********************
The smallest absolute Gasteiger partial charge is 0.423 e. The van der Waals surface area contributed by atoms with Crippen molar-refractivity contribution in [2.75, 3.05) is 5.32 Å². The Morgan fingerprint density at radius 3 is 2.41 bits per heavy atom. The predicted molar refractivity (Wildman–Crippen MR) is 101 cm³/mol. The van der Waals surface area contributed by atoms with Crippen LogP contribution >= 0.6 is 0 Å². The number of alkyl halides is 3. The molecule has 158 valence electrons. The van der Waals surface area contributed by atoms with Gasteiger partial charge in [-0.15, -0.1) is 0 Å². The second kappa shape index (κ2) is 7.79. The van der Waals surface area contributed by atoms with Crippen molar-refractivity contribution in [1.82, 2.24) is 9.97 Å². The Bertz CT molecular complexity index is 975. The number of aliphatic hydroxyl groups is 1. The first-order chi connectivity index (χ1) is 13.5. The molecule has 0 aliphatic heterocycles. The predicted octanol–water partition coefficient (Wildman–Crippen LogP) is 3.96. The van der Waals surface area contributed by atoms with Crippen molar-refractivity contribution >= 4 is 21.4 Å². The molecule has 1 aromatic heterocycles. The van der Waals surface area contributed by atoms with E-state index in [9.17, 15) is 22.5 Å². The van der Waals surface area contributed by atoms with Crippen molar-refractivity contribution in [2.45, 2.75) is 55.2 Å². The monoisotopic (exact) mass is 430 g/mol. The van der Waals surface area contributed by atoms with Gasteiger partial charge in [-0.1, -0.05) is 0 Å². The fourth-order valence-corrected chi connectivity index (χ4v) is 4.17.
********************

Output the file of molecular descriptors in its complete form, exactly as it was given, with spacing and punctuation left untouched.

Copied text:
The smallest absolute Gasteiger partial charge is 0.423 e. The van der Waals surface area contributed by atoms with Crippen molar-refractivity contribution in [2.75, 3.05) is 5.32 Å². The Morgan fingerprint density at radius 3 is 2.41 bits per heavy atom. The predicted molar refractivity (Wildman–Crippen MR) is 101 cm³/mol. The van der Waals surface area contributed by atoms with Crippen LogP contribution >= 0.6 is 0 Å². The number of alkyl halides is 3. The molecule has 158 valence electrons. The van der Waals surface area contributed by atoms with Gasteiger partial charge in [-0.15, -0.1) is 0 Å². The second kappa shape index (κ2) is 7.79. The van der Waals surface area contributed by atoms with Crippen molar-refractivity contribution in [1.82, 2.24) is 9.97 Å². The Bertz CT molecular complexity index is 975. The number of aliphatic hydroxyl groups is 1. The first-order chi connectivity index (χ1) is 13.5. The molecule has 0 aliphatic heterocycles. The predicted octanol–water partition coefficient (Wildman–Crippen LogP) is 3.96. The van der Waals surface area contributed by atoms with Crippen molar-refractivity contribution >= 4 is 21.4 Å². The molecule has 1 aromatic heterocycles. The van der Waals surface area contributed by atoms with E-state index in [9.17, 15) is 22.5 Å². The van der Waals surface area contributed by atoms with Crippen molar-refractivity contribution in [2.45, 2.75) is 55.2 Å². The monoisotopic (exact) mass is 430 g/mol. The van der Waals surface area contributed by atoms with Gasteiger partial charge in [-0.1, -0.05) is 0 Å². The fourth-order valence-corrected chi connectivity index (χ4v) is 4.17.